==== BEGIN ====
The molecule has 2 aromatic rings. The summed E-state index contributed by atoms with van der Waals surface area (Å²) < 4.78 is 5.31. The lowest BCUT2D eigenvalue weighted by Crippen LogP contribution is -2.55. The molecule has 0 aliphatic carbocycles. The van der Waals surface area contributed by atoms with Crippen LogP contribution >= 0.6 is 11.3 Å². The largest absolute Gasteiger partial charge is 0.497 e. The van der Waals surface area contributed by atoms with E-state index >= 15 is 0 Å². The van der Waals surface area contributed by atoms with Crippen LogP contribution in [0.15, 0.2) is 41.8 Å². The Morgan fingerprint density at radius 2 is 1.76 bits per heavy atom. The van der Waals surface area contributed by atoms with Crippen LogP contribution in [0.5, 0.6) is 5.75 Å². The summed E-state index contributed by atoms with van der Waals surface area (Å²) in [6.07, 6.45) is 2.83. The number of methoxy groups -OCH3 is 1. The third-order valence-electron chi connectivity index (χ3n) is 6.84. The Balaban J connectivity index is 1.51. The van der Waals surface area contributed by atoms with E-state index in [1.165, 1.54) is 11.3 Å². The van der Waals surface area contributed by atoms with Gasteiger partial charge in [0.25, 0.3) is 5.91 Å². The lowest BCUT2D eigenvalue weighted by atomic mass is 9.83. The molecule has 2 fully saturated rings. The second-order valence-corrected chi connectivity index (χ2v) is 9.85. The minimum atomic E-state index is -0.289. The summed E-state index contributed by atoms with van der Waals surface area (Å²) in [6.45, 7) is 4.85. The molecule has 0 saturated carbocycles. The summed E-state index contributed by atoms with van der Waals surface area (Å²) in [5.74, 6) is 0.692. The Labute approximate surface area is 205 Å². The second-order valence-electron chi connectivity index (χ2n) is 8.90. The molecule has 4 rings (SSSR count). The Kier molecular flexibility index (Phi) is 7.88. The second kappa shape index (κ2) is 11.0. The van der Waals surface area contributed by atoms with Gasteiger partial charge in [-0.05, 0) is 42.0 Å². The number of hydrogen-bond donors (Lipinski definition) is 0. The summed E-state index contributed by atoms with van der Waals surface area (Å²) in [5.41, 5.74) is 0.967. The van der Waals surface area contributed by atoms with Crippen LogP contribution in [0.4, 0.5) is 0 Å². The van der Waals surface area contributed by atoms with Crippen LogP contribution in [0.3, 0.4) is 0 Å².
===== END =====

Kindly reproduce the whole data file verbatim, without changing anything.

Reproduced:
The molecule has 2 aromatic rings. The summed E-state index contributed by atoms with van der Waals surface area (Å²) < 4.78 is 5.31. The lowest BCUT2D eigenvalue weighted by Crippen LogP contribution is -2.55. The molecule has 0 aliphatic carbocycles. The van der Waals surface area contributed by atoms with Crippen LogP contribution >= 0.6 is 11.3 Å². The largest absolute Gasteiger partial charge is 0.497 e. The van der Waals surface area contributed by atoms with E-state index >= 15 is 0 Å². The van der Waals surface area contributed by atoms with Crippen LogP contribution in [0.15, 0.2) is 41.8 Å². The Morgan fingerprint density at radius 2 is 1.76 bits per heavy atom. The van der Waals surface area contributed by atoms with Crippen LogP contribution in [0.5, 0.6) is 5.75 Å². The summed E-state index contributed by atoms with van der Waals surface area (Å²) in [6.07, 6.45) is 2.83. The number of methoxy groups -OCH3 is 1. The third-order valence-electron chi connectivity index (χ3n) is 6.84. The Balaban J connectivity index is 1.51. The van der Waals surface area contributed by atoms with E-state index in [1.165, 1.54) is 11.3 Å². The van der Waals surface area contributed by atoms with Gasteiger partial charge in [0.25, 0.3) is 5.91 Å². The lowest BCUT2D eigenvalue weighted by atomic mass is 9.83. The molecule has 2 fully saturated rings. The second-order valence-corrected chi connectivity index (χ2v) is 9.85. The minimum atomic E-state index is -0.289. The summed E-state index contributed by atoms with van der Waals surface area (Å²) in [6.45, 7) is 4.85. The molecule has 0 saturated carbocycles. The summed E-state index contributed by atoms with van der Waals surface area (Å²) in [5.74, 6) is 0.692. The Labute approximate surface area is 205 Å². The second-order valence-electron chi connectivity index (χ2n) is 8.90. The molecule has 4 rings (SSSR count). The Kier molecular flexibility index (Phi) is 7.88. The second kappa shape index (κ2) is 11.0. The van der Waals surface area contributed by atoms with Gasteiger partial charge in [-0.05, 0) is 42.0 Å². The number of hydrogen-bond donors (Lipinski definition) is 0. The summed E-state index contributed by atoms with van der Waals surface area (Å²) in [5.41, 5.74) is 0.967. The van der Waals surface area contributed by atoms with Crippen LogP contribution in [0.4, 0.5) is 0 Å². The van der Waals surface area contributed by atoms with Crippen LogP contribution in [0.3, 0.4) is 0 Å².